On the surface, a failure to comply with childproof packaging requirements may look like a major headache for Pfizer and its recently acquired migraine partner Biohaven. But there’s more to the story than a run-of-the-mill recall, the company says.
The U.S. Consumer Product Safety Commission (CPSC) has announced a recall of 4.2 million units of Pfizer and Biohaven’s migraine therapy Nurtec ODT. The effort specifically pertains to Nurtec ODT 75mg orally disintegrating tablets, which come in cartons containing a single blister card of 8 tablets. The blister card itself isn’t child-resistant, which could pose a risk of poisoning to young kids.
To date, no injuries have emerged in relation to the recall, Pfizer and CPSC have said.
Crucially, CPSC’s recall definition differs from that of the U.S. Food and Drug Administration, and the move doesn’t necessarily mean products are being pulled from shelves, Pfizer told Fierce Pharma.
The CPSC defines the term “recall” to describe “any repair, replacement, refund, or notice/warning program,” Pfizer explained in an emailed statement, noting “[t]his does not necessitate return of product.”
In Nurtec’s case, the remedy to the problem has been identified, the company said. Pfizer has instructed pharmacists to place the implicated blister cards in a child-resistant vial before the medicine is given to patients.
Consumers can continue to use the product as directed once it’s secured, CPSC explained.
Users of Nurtec ODT should “rest assured that there are no quality or safety issues nor health risks when they take the medicine as prescribed for its approved use,” Pfizer added in its statement.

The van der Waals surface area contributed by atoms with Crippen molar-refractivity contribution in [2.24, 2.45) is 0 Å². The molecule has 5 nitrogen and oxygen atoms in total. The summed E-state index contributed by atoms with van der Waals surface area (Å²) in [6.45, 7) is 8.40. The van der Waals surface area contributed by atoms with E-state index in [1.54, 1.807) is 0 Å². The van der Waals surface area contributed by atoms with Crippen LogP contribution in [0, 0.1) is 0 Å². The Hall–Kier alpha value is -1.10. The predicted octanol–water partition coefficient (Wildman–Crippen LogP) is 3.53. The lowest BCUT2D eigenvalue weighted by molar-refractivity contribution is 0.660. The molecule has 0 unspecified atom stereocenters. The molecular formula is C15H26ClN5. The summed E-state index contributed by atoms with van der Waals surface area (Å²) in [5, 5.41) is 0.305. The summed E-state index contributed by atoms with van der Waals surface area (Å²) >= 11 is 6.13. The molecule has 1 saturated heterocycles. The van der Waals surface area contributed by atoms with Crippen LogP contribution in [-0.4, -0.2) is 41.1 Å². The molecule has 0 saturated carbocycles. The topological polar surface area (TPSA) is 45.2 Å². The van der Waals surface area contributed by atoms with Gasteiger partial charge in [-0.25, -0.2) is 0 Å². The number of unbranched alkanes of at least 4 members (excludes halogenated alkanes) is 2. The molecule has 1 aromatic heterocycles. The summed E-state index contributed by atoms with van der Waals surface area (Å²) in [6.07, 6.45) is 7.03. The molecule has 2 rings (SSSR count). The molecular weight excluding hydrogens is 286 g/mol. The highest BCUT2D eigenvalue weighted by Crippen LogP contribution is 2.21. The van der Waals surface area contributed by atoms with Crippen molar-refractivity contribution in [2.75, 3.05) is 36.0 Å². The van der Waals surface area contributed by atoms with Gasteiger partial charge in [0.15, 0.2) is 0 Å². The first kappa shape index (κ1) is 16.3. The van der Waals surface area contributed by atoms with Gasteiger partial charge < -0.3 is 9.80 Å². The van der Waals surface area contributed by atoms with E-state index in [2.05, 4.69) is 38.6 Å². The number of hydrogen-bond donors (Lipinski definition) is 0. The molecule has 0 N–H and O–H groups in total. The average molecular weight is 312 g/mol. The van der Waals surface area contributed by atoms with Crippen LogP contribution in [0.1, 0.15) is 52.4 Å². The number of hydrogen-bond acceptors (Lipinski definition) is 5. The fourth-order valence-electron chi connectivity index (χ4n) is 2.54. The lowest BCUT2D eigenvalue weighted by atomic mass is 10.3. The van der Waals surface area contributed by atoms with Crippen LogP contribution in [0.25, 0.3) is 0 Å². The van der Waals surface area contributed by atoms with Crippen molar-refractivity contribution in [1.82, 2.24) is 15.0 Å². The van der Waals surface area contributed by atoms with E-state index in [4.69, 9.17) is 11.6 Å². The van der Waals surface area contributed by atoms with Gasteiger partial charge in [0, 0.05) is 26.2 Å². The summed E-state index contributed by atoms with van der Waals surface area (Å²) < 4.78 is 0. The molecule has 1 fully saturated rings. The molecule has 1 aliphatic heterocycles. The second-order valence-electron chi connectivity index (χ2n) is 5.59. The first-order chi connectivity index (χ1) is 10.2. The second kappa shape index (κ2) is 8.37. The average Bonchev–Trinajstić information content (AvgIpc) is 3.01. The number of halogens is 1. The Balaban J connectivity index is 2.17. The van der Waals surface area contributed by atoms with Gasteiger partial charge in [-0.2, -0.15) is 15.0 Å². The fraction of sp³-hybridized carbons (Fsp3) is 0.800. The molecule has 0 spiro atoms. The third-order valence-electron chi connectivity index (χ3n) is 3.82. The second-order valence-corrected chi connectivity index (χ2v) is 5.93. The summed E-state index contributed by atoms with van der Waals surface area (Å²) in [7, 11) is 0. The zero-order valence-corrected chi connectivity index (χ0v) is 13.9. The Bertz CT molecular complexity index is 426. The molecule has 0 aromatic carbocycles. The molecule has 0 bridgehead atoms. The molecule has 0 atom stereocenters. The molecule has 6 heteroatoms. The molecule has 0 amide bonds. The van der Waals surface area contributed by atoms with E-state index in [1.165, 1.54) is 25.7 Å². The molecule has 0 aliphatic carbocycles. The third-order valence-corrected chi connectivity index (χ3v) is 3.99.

The millions of products implicated in the pull were set to expire as late as June of 2026. They were sold at pharmacies across the country between December 2021 through March 2023 and were manufactured by Biohaven and Pfizer.
Pfizer explained that Biohaven tweaked the packaging for Nurtec ODT some months before their M&A deal last year. Pfizer determined independently that the packaging did not meet childproofing standards.
As a result, Pfizer reached out to CPSC and came up with the temporary pharmacy packaging solution to keep supplies on tap.
The migraine buyout is part of a broader plan for Pfizer to add $25 billion in risk-adjusted revenues by 2030 through business development, the company’s chief business innovation officer, Aamir Malik, told investors last spring.
Though not always tied to packaging, Pfizer has charted a fair number of recalls over the past year. Late last year, the company’s subsidiaries Hospira and Accord launched separate recalls over particulate concerns and a labeling issue, respectively.
Earlier in 2022, meanwhile, the company ran into repeat carcinogen concerns around several blood pressure medications in Canada and the U.S.